London, England – January 31, 2018 – Each UK police officer could potentially be losing up to 28 working days a year due to siloed data, according to new research released today by Dods Group PLC in partnership with MarkLogic Corporation.
The study was conducted to explore how police forces today are using data and what the barriers are to doing so more effectively. Front-line and senior employees from 34 regional police forces across the UK were surveyed.
Respondents were near-unanimous (91%) in stating that they would save time on a daily basis if they could access all operational data through one single search rather than multiple searches as is currently the case. Over half (57%) of those surveyed said they would save up to 60 minutes every working day, while more than a third (34%) stated they would save an hour or more.
Based on the survey, if an hour was saved every working day, each police officer would save 28 working days a year*. This would equate to 4.2 million working days each year if it were true of the entire UK police force, which employs 150,000 officers.
The research also highlighted further evidence of the vital importance of more streamlined access to data among police forces, with 95% of respondents stating they need to access two or more databases or systems when working on a single case. A quarter of those surveyed said they rely on access to six or more databases or systems.
Imran Razzaq, Public Sector Lead for UK, Ireland and European Union at MarkLogic, said: “Reliance on data and information has never been more important to modern policing than it is today. The communities’ police forces serve have become more complex and diverse, demanding a holistic response in the face of threats ranging from safeguarding to cybercrime and terrorism”.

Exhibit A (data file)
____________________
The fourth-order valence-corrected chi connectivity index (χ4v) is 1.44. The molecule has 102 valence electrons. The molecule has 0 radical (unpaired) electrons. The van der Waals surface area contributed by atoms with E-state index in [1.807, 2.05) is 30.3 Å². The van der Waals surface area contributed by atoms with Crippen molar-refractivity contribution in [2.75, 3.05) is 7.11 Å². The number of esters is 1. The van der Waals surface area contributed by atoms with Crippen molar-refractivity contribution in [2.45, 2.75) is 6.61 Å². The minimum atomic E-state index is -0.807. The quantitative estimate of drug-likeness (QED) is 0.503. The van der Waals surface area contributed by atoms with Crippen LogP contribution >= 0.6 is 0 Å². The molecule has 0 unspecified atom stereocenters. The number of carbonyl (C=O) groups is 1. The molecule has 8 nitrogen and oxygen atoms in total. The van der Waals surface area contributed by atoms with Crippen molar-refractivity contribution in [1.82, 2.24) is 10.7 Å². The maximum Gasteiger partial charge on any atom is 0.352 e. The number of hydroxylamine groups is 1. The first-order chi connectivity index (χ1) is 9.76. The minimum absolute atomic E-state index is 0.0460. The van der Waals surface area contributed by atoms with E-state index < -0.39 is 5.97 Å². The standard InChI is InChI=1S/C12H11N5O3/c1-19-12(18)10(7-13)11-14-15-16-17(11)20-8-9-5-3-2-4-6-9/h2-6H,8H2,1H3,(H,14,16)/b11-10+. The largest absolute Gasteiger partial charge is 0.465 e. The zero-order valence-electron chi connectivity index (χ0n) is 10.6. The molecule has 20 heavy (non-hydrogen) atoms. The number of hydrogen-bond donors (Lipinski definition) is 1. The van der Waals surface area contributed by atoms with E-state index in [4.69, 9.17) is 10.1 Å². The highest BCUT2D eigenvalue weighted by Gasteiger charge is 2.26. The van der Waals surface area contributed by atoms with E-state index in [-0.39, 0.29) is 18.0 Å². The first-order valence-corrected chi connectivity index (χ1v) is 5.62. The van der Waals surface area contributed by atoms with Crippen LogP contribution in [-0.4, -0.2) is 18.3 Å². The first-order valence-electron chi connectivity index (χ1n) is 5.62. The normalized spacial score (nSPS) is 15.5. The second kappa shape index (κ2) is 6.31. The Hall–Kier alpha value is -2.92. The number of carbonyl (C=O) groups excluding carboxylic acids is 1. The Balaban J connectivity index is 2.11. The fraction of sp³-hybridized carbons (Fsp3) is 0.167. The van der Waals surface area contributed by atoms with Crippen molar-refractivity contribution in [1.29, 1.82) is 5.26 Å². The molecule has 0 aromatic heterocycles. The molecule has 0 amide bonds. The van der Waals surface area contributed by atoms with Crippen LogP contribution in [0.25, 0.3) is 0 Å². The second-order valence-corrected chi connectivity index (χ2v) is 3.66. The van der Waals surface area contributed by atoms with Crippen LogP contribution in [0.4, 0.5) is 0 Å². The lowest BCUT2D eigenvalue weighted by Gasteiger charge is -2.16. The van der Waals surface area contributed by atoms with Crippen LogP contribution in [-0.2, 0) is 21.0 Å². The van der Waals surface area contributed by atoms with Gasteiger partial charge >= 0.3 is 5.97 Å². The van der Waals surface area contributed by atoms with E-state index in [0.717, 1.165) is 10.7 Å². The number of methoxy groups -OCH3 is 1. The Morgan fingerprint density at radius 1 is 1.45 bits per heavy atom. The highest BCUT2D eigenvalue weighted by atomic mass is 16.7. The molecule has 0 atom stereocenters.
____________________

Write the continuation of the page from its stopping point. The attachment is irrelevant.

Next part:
“However, this research highlights that the UK’s police forces are facing the same challenges and frustrations experienced by numerous businesses today, namely that data stored in silos takes significant time to access and analyse. By adopting solutions to integrate data and provide 360-degree visibility, the impact for police forces is potentially enormous in terms of improved accuracy in clear-up rates, increased operational performance, and faster, more accurate and earlier intervention.”
For more information on the research, download the full whitepaper here.
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Notes to Editors
In partnership with MarkLogic Corporation, Dods Group PLC conducted this research to explore how police forces today are using data, what the barriers are to using data more effectively, and the importance of being able to share data with other organisations.
The research collected responses from 34 different regional police forces across the United Kingdom between 15th September 2017 and 18th October 2017. Of the 173 respondents to the online survey, 79% have been serving in the police force for 11 years or more, with the majority (69%) of all respondents being police officers (59%) or police community support officers (10%). Other roles included management, analyst, IT, communications and operations.
Respondents were asked in one question how much time they thought they would save per day on average if they could access all operational data through one search, rather than multiple searches. Answers varied from 15 minutes or less (9%), to 16-30 (21%), 31-60 (27%) and 60+ (34%).
*To arrive at the figure of 28 working days (based on a typical working day of eight hours) we have tallied the amount of time lost over one year per police officer. This equates to 227 hours, which is based on one hour lost each working day (260 minus 33 days for annual leave and Bank Holidays). We then divided this figure by eight (hours) to arrive at the end total of 28 working days. To demonstrate the potential impact if this were true for every police officer across the UK, we have multiplied this figure of 28 against the total number of UK police officers (150,000), which equals 4.2 million working days each year.
 According to a Briefing Paper on Police Service Strength published by The House of Commons Library Research. Figures correct as of 31st March 2017.